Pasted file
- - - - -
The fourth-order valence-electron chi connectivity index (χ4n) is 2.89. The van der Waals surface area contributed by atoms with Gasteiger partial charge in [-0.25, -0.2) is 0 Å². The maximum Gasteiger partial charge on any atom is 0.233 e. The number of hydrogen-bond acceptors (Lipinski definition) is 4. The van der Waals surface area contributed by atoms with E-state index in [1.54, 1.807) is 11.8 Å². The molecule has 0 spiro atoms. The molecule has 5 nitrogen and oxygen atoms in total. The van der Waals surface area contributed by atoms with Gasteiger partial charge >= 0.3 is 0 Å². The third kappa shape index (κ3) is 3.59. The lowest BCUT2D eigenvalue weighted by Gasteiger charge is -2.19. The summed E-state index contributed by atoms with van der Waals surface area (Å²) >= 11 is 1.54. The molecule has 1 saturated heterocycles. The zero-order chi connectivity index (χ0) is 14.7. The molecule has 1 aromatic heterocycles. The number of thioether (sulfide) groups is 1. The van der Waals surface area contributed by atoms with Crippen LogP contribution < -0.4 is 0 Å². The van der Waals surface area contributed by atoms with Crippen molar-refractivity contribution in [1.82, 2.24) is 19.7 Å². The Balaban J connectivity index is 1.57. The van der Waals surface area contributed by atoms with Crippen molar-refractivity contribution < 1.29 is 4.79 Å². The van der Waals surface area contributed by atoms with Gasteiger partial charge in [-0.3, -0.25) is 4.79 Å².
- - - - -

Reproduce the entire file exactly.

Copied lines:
The fourth-order valence-electron chi connectivity index (χ4n) is 2.89. The van der Waals surface area contributed by atoms with Gasteiger partial charge in [-0.25, -0.2) is 0 Å². The maximum Gasteiger partial charge on any atom is 0.233 e. The number of hydrogen-bond acceptors (Lipinski definition) is 4. The van der Waals surface area contributed by atoms with E-state index in [1.54, 1.807) is 11.8 Å². The molecule has 0 spiro atoms. The molecule has 5 nitrogen and oxygen atoms in total. The van der Waals surface area contributed by atoms with Gasteiger partial charge >= 0.3 is 0 Å². The third kappa shape index (κ3) is 3.59. The lowest BCUT2D eigenvalue weighted by Gasteiger charge is -2.19. The summed E-state index contributed by atoms with van der Waals surface area (Å²) >= 11 is 1.54. The molecule has 1 saturated heterocycles. The zero-order chi connectivity index (χ0) is 14.7. The molecule has 1 aromatic heterocycles. The number of thioether (sulfide) groups is 1. The van der Waals surface area contributed by atoms with Crippen LogP contribution < -0.4 is 0 Å². The van der Waals surface area contributed by atoms with Crippen molar-refractivity contribution in [1.82, 2.24) is 19.7 Å². The Balaban J connectivity index is 1.57. The van der Waals surface area contributed by atoms with Crippen molar-refractivity contribution < 1.29 is 4.79 Å². The van der Waals surface area contributed by atoms with Gasteiger partial charge in [-0.3, -0.25) is 4.79 Å².